On May 25, George Floyd, a black American died of police brutality. The aftermath of which was protests breaking out in the United States and other parts of the world. Everyone, from local protestors to celebrities and prominent public figures shared statements of solidarity with the black community on social media. A pregnant elephant in Kerala died while accidentally consuming firecracker-filled pineapple.
Several noticeable figures, like Ratan Tata, questioned humanity after this tragedy. The start of June, if not the year, marked increased violence against the Dalit community. From the murder of a 17-year-old Dalit teenager for entering a temple to sexual assault of a 13-year-old Dalit girl in Rajasthan, we witnessed atrocities against the Dalit community going unnoticed, instilling no outrage.
On May 29, Priyanka Chopra posted a picture on Instagram which read “Please, I can’t breathe,” the last words of George Floyd. She also suggested she stands against police brutality. Less than a week later, a 13-year-old girl in Kerala died due to suicide by burning herself as she couldn’t access her online classes. Protests broke out in the city which were met with instances of police brutality. However, Priyanka, the ambassador of The United Nations Children’s Fund, chose to remain silent about this.
On the same day, June 3, Ratan Tata posted a picture on Instagram showcasing his grief for the accidental death of a pregnant elephant in the state of Kerala. His post read “Such criminal acts against innocent animals are no different than acts of meditated murder against other humans.” Yet I fail to find more of such condemning statements against violence inflicted upon the members of the Dalit community, daily. Are they not humans?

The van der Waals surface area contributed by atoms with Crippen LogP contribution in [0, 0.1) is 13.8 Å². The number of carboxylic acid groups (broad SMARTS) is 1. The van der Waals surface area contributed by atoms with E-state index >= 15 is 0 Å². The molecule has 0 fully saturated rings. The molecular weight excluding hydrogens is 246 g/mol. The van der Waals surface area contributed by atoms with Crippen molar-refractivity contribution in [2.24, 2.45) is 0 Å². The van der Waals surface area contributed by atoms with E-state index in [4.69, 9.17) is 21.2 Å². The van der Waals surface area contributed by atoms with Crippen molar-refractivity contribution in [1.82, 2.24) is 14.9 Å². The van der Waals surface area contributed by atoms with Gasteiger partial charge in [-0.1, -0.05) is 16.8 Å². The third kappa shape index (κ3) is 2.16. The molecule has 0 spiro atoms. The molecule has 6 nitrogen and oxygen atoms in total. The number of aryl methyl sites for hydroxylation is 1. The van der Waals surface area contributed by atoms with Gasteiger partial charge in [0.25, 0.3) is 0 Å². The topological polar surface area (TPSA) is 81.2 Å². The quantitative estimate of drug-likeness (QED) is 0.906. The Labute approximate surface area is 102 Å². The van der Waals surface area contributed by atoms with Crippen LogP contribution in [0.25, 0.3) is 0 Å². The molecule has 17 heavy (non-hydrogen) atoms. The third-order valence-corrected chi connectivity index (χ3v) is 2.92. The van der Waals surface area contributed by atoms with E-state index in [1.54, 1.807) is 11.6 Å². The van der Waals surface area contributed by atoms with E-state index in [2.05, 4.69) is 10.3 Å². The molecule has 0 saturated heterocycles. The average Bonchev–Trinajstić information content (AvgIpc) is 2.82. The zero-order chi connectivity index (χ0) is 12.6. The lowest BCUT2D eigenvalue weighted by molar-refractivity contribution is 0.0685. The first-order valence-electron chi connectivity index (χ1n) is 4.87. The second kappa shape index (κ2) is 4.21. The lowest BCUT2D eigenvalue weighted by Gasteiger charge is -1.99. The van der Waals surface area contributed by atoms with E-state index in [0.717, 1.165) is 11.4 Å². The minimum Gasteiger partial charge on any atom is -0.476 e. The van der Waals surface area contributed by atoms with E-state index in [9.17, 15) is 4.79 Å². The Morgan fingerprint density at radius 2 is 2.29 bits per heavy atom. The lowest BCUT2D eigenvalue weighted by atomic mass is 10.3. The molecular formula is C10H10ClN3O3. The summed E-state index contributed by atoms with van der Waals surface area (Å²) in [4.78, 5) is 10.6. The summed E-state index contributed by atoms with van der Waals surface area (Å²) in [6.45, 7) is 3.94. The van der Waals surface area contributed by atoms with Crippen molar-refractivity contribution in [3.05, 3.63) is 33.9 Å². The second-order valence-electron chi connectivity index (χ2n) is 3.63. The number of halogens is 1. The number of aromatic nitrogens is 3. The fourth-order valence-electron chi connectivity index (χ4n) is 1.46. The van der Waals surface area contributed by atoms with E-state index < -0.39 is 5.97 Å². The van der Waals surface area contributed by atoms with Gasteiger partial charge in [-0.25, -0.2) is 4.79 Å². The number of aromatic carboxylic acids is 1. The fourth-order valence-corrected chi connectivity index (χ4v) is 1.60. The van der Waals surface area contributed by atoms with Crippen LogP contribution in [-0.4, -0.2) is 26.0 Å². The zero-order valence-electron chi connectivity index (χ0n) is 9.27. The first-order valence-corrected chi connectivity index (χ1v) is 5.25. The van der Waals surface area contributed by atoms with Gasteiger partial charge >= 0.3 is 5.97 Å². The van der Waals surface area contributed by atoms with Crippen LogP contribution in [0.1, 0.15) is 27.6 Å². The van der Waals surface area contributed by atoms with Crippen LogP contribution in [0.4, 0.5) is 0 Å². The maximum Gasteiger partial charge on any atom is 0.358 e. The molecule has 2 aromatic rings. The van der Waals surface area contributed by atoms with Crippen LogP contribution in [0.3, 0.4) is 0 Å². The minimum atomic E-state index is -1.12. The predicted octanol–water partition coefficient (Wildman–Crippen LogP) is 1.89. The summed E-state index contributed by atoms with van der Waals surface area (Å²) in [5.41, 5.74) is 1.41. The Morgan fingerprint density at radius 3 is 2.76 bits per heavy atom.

On June 6, three days after, a 17-year-old Dalit teenager was shot dead in his sleep for entering a temple. On June 7, a 20-year-old Dalit man was lynched to death in Pune for loving an upper-caste woman, a minor Dalit girl was sexually assaulted in Jharkhand and a 20-year-old college student was killed for loving a Maratha woman in Maharashtra. On June 9, a Dalit activist was murdered by UC men in Gwalior for not letting Dr Ambedkar’s statue be broken. These are a few of the countless caste-based violence in the past month.
We saw numerous celebrities of the west stepping out of their comfort zones and standing shoulder to shoulder with the protestors while Indian celebrities selectively posted on social media about matters which do not possess a threat to their privilege. Several instances of heinous crimes against Dalits go unnoticed and never reach the mainstream Manuvaadi media. They are often busy praising the far-right Prime Minister, finding ways to communalize issues, and never dare question the power holder in our ironic democracy.
Despite this constant fatal series of violence against Dalits, only a few complaints are registered under the SC/ST Act. When will the lives of Dalits finally matter in India? When will the courts where Manu still stands strong serve justice? When will our Prime Minister, who theatrically washes the feet of the marginalized speak against the violence inflicted upon them, or hold a press conference for a single matter?